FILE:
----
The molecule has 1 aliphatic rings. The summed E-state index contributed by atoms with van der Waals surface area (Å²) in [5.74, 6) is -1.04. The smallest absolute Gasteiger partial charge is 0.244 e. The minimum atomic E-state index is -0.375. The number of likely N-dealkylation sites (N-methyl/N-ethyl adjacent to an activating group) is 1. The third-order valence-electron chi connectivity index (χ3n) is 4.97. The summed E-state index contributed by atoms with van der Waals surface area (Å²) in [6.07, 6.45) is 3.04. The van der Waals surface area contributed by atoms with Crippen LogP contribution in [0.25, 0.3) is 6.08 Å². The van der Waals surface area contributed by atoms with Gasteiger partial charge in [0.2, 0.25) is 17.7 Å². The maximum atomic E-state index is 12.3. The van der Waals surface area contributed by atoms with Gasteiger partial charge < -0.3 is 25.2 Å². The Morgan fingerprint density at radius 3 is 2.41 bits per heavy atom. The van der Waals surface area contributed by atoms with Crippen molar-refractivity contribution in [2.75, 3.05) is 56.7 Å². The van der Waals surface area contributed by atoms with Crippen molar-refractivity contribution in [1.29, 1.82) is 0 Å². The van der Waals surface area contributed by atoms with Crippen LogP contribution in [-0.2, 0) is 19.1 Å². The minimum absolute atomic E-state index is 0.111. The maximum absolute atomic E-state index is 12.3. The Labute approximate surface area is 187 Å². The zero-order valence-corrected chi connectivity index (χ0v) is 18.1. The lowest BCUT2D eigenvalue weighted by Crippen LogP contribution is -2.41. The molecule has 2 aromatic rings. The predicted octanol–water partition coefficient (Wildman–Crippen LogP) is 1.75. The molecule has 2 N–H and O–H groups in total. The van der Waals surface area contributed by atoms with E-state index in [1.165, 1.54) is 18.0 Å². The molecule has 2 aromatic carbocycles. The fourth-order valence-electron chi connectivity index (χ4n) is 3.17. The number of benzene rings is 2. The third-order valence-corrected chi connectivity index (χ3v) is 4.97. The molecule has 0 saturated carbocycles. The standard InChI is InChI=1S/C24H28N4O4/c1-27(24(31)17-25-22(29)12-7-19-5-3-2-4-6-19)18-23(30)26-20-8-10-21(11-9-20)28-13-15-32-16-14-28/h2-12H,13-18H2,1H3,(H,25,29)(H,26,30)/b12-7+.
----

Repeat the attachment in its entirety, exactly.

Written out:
The molecule has 1 aliphatic rings. The summed E-state index contributed by atoms with van der Waals surface area (Å²) in [5.74, 6) is -1.04. The smallest absolute Gasteiger partial charge is 0.244 e. The minimum atomic E-state index is -0.375. The number of likely N-dealkylation sites (N-methyl/N-ethyl adjacent to an activating group) is 1. The third-order valence-electron chi connectivity index (χ3n) is 4.97. The summed E-state index contributed by atoms with van der Waals surface area (Å²) in [6.07, 6.45) is 3.04. The van der Waals surface area contributed by atoms with Crippen LogP contribution in [0.25, 0.3) is 6.08 Å². The van der Waals surface area contributed by atoms with Gasteiger partial charge in [0.2, 0.25) is 17.7 Å². The maximum atomic E-state index is 12.3. The van der Waals surface area contributed by atoms with Gasteiger partial charge < -0.3 is 25.2 Å². The Morgan fingerprint density at radius 3 is 2.41 bits per heavy atom. The van der Waals surface area contributed by atoms with Crippen molar-refractivity contribution in [2.75, 3.05) is 56.7 Å². The van der Waals surface area contributed by atoms with Crippen molar-refractivity contribution in [1.29, 1.82) is 0 Å². The van der Waals surface area contributed by atoms with Crippen LogP contribution in [-0.2, 0) is 19.1 Å². The minimum absolute atomic E-state index is 0.111. The maximum absolute atomic E-state index is 12.3. The Labute approximate surface area is 187 Å². The zero-order valence-corrected chi connectivity index (χ0v) is 18.1. The lowest BCUT2D eigenvalue weighted by Crippen LogP contribution is -2.41. The molecule has 2 aromatic rings. The predicted octanol–water partition coefficient (Wildman–Crippen LogP) is 1.75. The molecule has 2 N–H and O–H groups in total. The van der Waals surface area contributed by atoms with E-state index in [1.165, 1.54) is 18.0 Å². The molecule has 2 aromatic carbocycles. The fourth-order valence-electron chi connectivity index (χ4n) is 3.17. The number of benzene rings is 2. The third-order valence-corrected chi connectivity index (χ3v) is 4.97. The molecule has 0 saturated carbocycles. The standard InChI is InChI=1S/C24H28N4O4/c1-27(24(31)17-25-22(29)12-7-19-5-3-2-4-6-19)18-23(30)26-20-8-10-21(11-9-20)28-13-15-32-16-14-28/h2-12H,13-18H2,1H3,(H,25,29)(H,26,30)/b12-7+.